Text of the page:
If you do read what I write here, then you probably realise that conversations are big part of what I do, and where I get my ideas from. Amber Thomas gifted me another this week. We were discussing an edtech and she said “it’s like stone soup”.
The story of the stone soup is that of a traveller, turning up at a poor village, with nothing but an empty cooking pot, imploring them for food and being told they have none to spare. The traveller fills the pot from a nearby stream, and declares he will make a large pot of Stone Soup, and so drops in a stone that he happened to be carrying, places the pot on a fire to boil and starts “making” stone soup. He asks the villagers if anyone can spare a bit of seasoning, and some his brought forth, tasting it he declares “oh my this is good, if only we had some carrots”. Intrigued the villagers find a few carrots. And so it went on until the the traveller creates a hearty soup, which is then shared with all the villagers.*
Amber and I were talking about an edtech tool that was essentially stone soup. A simple tech that was more of a catalyst to start discussions, or elicit learning and change that was already within the capacity of the institution. For example it might have been simply turning on a feature in the VLE?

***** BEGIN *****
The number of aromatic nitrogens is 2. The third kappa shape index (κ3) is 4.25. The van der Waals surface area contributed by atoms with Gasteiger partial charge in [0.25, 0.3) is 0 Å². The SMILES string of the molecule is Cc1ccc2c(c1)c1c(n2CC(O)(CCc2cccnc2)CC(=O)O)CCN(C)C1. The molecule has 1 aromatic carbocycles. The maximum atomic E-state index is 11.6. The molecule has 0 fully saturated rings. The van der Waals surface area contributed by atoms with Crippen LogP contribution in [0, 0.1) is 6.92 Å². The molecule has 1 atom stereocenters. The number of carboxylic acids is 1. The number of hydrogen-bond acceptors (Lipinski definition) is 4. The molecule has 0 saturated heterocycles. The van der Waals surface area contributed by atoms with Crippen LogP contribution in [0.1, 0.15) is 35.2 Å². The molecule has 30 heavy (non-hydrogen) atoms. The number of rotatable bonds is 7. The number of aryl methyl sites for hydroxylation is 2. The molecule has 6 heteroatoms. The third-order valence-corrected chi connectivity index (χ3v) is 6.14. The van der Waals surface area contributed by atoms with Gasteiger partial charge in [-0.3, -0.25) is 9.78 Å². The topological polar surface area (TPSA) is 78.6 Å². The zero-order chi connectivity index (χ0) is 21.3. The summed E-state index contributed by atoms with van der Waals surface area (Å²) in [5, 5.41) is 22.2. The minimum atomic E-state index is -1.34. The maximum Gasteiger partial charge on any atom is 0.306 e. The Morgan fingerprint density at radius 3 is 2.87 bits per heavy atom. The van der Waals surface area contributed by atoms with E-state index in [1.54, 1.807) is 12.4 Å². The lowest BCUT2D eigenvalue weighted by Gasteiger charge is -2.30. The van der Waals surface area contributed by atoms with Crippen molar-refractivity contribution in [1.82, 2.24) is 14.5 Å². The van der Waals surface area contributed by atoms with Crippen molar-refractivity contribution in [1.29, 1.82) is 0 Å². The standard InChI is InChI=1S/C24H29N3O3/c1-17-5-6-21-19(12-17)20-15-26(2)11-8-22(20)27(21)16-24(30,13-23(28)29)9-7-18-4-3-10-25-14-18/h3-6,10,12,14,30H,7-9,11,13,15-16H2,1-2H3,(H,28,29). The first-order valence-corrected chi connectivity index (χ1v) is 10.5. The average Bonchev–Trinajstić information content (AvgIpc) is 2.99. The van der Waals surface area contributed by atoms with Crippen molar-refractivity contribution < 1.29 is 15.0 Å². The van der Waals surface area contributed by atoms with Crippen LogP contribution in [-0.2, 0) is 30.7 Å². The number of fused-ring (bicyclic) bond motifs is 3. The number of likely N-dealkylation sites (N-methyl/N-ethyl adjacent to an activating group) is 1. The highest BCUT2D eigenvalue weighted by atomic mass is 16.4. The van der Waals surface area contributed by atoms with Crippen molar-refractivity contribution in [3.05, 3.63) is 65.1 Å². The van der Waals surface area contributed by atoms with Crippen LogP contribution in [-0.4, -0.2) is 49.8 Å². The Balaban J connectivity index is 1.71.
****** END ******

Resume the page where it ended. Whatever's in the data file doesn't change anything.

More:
The Emperor’s New Clothes
The story of the clever tailor, who sold the emperor a suit of invisible clothes of finest quality, is in many way the antithesis in edtech terms to Stone Soup. Technology that that actually is doing nothing, sold on a promise and very little else. When deployed it takes only a few staff to look at it and point out the obvious flaws, or that it is solving a problem the institution doesn’t have. (see dead birds).
The Pied Piper
A town plagued by rats, the promise of a solution and reneged upon payment leading to the stealing away of children. Folk tales aren’t always nice… But we’ve all witnessed the over promise of technology, and what happens when those promises aren’t fulfilled, we might not have our students stolen away, but goodwill and motivation disappear pretty quickly when edtech fails.
What’s your tale?
So I am intrigued. What is your edtech story, and which folk or fairy tale does it most relate to? Let me know in the comments and I’ll add it to the list (credited #obvs).
*in some versions the stranger sells the stone to the villagers and leaves – make of that what you will.